• “I can’t ask my team for 100% accuracy. It’s demotivating and they can’t do it.
  • “I can’t work more efficiently. I know the way I do this is the best way.”

As a Lean community, we’ve spent a lot of time focused on tools and some time on principles. But, we haven’t spent any time at all helping people learn how to use their innate creativity. That’s why this book, written as a workbook, focuses so heavily on two factors: 

  1. Coaching people to use my simple, disciplined, practical approach to PDCA so that anyone, at any level of the organization, can generate creative ideas to overcome those “I can’ts."
  2. How to then turn those creative ideas into more effective and efficient ways to work by adapting Lean principles such as flow, leveling, and standard work in services.   

These factors ensure that customers are satisfied – now and for the long-term -- and the organization will be able to fulfill its purpose. And, whether you’re in services – or manufacturing – that’s exactly what sustainable Lean practices are all about!

Do any readers work for service or transactional organizations that are applying Lean principles to achieve excellence? What do you think of Karyn's perspective?


Reactive Improvement and Effective Daily Management

In December, Ross Kennedy published a book entitled Understanding, Measuring, and Improving Daily Management: How to Use Effective Daily Management to Drive Significant Process Improvement . This book explains the critical parts of a continuous improvement strategy to achieve operational excellence and where reactive improvement through effective daily management fits in.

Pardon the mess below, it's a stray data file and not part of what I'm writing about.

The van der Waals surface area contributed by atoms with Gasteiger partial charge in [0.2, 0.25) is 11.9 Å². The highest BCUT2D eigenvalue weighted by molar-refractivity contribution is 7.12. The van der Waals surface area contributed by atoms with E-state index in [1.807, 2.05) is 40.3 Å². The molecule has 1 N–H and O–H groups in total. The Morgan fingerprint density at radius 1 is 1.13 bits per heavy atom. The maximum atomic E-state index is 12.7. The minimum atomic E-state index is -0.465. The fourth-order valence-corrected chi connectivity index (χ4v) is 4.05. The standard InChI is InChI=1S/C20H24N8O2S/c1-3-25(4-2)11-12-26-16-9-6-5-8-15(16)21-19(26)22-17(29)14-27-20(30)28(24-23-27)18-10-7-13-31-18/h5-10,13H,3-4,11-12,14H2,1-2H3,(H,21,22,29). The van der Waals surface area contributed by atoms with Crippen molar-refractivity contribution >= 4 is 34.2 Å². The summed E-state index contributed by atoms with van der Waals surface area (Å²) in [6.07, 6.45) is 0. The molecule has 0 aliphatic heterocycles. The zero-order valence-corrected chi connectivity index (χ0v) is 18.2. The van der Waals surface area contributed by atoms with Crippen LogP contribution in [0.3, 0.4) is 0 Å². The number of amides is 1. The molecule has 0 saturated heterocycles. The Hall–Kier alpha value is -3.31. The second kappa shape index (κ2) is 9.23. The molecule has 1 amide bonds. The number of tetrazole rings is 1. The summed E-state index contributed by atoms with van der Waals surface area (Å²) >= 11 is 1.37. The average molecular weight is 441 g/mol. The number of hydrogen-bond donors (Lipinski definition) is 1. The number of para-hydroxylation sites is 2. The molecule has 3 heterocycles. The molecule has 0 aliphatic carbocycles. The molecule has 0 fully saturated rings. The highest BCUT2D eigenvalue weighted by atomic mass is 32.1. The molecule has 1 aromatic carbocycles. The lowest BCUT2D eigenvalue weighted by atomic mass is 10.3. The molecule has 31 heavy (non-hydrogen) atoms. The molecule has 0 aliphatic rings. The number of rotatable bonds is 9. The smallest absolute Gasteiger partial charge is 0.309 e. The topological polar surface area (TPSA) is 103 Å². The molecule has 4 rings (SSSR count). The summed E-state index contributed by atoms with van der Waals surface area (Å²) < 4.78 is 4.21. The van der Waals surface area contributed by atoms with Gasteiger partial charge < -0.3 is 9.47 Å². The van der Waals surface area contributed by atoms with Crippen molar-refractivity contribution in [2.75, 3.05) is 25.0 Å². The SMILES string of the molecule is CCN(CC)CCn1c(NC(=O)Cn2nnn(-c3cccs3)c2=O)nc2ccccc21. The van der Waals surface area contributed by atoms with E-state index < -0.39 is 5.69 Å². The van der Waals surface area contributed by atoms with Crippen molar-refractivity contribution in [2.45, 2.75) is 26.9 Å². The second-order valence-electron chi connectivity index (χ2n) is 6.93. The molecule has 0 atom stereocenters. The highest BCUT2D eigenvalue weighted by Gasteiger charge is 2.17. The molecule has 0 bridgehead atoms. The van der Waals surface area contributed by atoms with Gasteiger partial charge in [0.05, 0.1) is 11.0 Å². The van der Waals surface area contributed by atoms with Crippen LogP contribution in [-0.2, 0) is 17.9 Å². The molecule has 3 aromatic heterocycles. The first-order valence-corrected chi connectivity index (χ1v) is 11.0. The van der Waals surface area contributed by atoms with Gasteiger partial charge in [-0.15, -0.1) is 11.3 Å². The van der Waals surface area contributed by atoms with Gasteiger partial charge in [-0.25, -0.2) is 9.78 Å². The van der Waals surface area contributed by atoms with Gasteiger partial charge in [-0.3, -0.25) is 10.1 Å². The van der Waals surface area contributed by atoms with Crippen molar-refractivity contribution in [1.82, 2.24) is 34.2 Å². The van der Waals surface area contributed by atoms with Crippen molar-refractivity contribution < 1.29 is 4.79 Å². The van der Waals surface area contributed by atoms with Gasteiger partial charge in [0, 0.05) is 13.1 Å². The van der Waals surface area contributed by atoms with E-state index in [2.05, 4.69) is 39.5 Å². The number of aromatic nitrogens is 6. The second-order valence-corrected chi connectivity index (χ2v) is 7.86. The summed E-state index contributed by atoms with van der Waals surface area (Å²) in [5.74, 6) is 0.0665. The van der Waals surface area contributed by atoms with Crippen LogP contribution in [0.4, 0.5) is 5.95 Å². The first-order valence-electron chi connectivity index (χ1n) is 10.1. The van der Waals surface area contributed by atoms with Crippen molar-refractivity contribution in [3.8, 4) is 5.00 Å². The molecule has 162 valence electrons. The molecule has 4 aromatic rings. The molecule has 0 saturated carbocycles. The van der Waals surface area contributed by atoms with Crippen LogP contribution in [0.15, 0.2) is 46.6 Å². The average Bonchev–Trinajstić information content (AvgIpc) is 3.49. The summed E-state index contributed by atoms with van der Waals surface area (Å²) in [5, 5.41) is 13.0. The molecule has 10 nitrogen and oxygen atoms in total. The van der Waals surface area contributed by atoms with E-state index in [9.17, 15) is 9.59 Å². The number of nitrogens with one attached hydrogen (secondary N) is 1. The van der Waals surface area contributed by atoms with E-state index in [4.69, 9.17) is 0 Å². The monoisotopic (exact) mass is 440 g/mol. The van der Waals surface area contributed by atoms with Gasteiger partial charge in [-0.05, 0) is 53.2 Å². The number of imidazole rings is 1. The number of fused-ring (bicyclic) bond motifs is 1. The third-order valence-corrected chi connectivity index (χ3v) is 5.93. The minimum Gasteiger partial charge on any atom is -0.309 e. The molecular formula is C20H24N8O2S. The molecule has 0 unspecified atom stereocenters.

During a recent conversation with Ross, I asked him: “What is reactive improvement and why aren’t more companies embracing it?” Here is his complete answer:

To achieve operational excellence, organizations need a continuous-improvement strategy that includes reactive improvement to ensure you have effective daily management, stable production, or work plan to minimize fire-fighting caused by unplanned changes and proactive Improvement to take you to your improvement vision of world-class performance. Unfortunately, many organizations get so focused on proactive improvement through capital projects or operational excellence initiatives such as Lean, Six Sigma, or Total Productive Maintenance (TPM), that they lose sight of the importance of reactive improvement and having a stable production or work plan.

Reactive improvement develops the capability and discipline within the organization to be able to rapidly recover from an event or incident that stops you from achieving your expected or target performance for the day, shift, or hour and most importantly, your ability to capture the learning and initiate corrective actions so that the event or incident will not re-occur anywhere across the organization.

As such, reactive improvement focuses on improving daily management through your daily review meetings, your information centers supporting the daily review meetings, and your problem-solving root cause analysis capability at all levels, especially at the frontline.There are seven key elements of reactive improvement that must work in concert for effective daily management: 

  1. A supportive organization structure to support development of your frontline people so they have ownership and accountability for the performance of their area of responsibility. 
  2. Effective frontline leaders to ensure everyone else in the leadership structure are not working down a level. 
  3. Appropriate measures with expected targets that are linked to the site’s key success factors for operations to ensure goal alignment and are relevant for the focused areas. 
  4. Structured daily review meetings to identify opportunities (problems/incidents) and monitor progress of their solution so they don’t happen again. 
  5. Visual information centers that visually display daily and trending performance along with monitoring of actions to address problems/issues raised.
  6. Frontline problem-solving root cause analysis capability across the site. 
  7. Rapid sharing of learning capability across shifts, departments and the organization. 
What do think of Ross's overview of reactive improvement? Do you practice this technique in your company?